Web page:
Participatory, Community-Based, and Collaborative Arts Practices and Scholarship across Canada
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$38.99 Paper, 250 pp.
Release Date: Forthcoming
Creating Together explores an emerging approach to research that combines arts practices and scholarship in participatory, community-based, and collaborative contexts in Canada across multiple disciplines. Looking at a variety of art forms, from photography and mural painting to performance art and poetry, the contributors explore how the process of creating together generates and disseminates collective knowledge.
The artistic processes and works in an arts-based approach to scholarship make use of aesthetic, experiential, embodied, and emotional ways of knowing and creating knowledge in addition to traditional intellectual ways. The anthology also addresses the growing trend in arts-based research that takes a participatory, community-based, or collaborative focus, and encourages scholars to work together, with other professionals, and with community groups to explore questions, create knowledge, and express shared understandings. The collection highlights three forms of research: participatory arts-based research that engages participants in all stages of the inquiry and aims to produce practical knowing to benefit the community; community-based arts research that has community/public space at the heart of practice; and collaborative arts approaches involving multi-levelled, multi-layered, and interdisciplinary collaboration from diverse perspectives.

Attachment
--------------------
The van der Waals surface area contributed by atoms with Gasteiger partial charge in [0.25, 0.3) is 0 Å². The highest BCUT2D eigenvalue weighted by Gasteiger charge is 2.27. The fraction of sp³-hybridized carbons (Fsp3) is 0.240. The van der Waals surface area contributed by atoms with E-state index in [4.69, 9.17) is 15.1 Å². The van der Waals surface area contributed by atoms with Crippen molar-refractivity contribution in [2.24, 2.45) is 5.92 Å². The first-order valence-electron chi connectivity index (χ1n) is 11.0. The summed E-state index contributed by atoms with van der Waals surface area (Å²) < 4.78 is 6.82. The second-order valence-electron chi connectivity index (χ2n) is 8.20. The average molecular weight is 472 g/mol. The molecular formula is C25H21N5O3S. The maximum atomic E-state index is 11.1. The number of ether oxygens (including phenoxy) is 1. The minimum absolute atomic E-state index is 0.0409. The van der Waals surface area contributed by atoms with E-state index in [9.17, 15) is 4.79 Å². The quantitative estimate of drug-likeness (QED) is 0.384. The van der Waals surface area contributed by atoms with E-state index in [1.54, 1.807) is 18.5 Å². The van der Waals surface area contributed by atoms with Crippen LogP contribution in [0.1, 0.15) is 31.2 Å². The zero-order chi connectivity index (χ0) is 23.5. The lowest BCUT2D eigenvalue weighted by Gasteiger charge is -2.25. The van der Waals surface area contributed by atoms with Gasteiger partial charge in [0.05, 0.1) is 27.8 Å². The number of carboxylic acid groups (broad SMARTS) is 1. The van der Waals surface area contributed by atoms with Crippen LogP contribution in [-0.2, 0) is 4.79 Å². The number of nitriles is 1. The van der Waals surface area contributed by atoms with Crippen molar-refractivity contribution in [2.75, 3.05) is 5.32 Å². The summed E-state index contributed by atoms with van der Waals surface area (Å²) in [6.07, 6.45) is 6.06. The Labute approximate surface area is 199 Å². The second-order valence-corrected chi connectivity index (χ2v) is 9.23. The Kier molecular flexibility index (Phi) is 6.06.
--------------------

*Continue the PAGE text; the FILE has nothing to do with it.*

To illustrate how such innovative work is being accomplished in Canada, the collection includes examples from British Columbia to Newfoundland and across disciplines, including the fine arts, education, the health sciences, and social work.
Diane Conrad is an associate professor of drama/theatre education at the University of Alberta. Her participatory, arts-based research involves work with high-risk and incarcerated youth. She is the director of the Arts-based Research Studio at University of Alberta. Her recent publications include Athabasca’s Going Unmanned: An Ethnodrama about Incarcerated Youth (2012).
Anita Sinner is an assistant professor of art education at Concordia University in Montreal. Her research interests include pre-service and in-service teacher education, community-based art education, life and light writing, and digital media. She brings interdisciplinary perspectives to research involving qualitative approaches and many forms of arts research in relation to curriculum studies and social and cultural issues in education.